Iran nuclear talks: Obama hails ‘historic’ agreement

Mr Obama, who is on a four-nation Asia tour, warned against escalation in the dispute and said he wanted to see the row resolved peacefully.

President Obama has hailed a deal restricting Iran’s nuclear programme as a “historic understanding” which, if implemented, will make the world safer.

US President Barack Obama.
US President Barack Obama.

The framework agreement, struck after intensive talks, aims to prevent Tehran making a nuclear weapon in exchange for phased sanction relief.

Iran and the six world powers involved must now finalise the deal.

Iranians have been celebrating in the streets but Israel says the deal threatens its survival.

“This will be a long-term deal, that addresses each path to a potential Iranian nuclear bomb,” the US President said in a statement after the deal was announced.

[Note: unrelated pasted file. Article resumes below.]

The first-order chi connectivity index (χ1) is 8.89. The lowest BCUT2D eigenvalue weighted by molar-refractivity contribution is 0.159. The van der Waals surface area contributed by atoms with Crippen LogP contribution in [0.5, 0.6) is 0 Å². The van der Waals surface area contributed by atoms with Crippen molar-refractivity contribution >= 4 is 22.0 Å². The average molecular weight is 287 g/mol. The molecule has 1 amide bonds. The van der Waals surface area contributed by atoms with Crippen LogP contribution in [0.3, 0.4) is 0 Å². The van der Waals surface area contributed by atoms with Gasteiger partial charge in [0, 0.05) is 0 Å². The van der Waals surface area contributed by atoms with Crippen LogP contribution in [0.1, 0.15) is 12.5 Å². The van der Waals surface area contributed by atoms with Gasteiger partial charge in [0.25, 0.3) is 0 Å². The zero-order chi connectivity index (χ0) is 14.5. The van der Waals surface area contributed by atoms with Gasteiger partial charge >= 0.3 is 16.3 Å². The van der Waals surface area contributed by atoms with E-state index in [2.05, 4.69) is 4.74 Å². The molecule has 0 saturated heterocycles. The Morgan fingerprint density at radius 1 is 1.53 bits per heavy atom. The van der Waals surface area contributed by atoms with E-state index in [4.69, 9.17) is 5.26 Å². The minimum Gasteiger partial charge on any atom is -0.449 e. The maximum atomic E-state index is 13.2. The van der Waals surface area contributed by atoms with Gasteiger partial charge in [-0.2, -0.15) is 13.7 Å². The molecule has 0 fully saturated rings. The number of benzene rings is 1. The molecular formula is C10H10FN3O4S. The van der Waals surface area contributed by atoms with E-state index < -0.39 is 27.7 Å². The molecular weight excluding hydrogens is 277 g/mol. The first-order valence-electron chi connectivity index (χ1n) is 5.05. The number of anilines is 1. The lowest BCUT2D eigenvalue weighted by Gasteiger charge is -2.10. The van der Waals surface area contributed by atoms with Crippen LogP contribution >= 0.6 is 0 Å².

“If Iran cheats, the world will know it,” he said, adding that the agreement was based not on trust but on “unprecedented verification”. He said that if the deal is finalised, “we will be able to resolve one of the greatest threats to our security, and to do so peacefully”.

According to “parameters” of the agreement published by the US state department, Iran must reduce the number of its centrifuges that can be used to enrich uranium into a bomb by more than two-thirds.

It also has to redesign a power plant so it cannot produce weapons-grade plutonium, be subject to regular inspections, and agree not to enrich uranium over 3.67% – far less than is required to make a nuclear bomb – for at least 15 years.

“There’s new state of the art technology that will be used,” US Secretary of State John Kerry said. “We will have tracking of their uranium from the cradle to the grave.”


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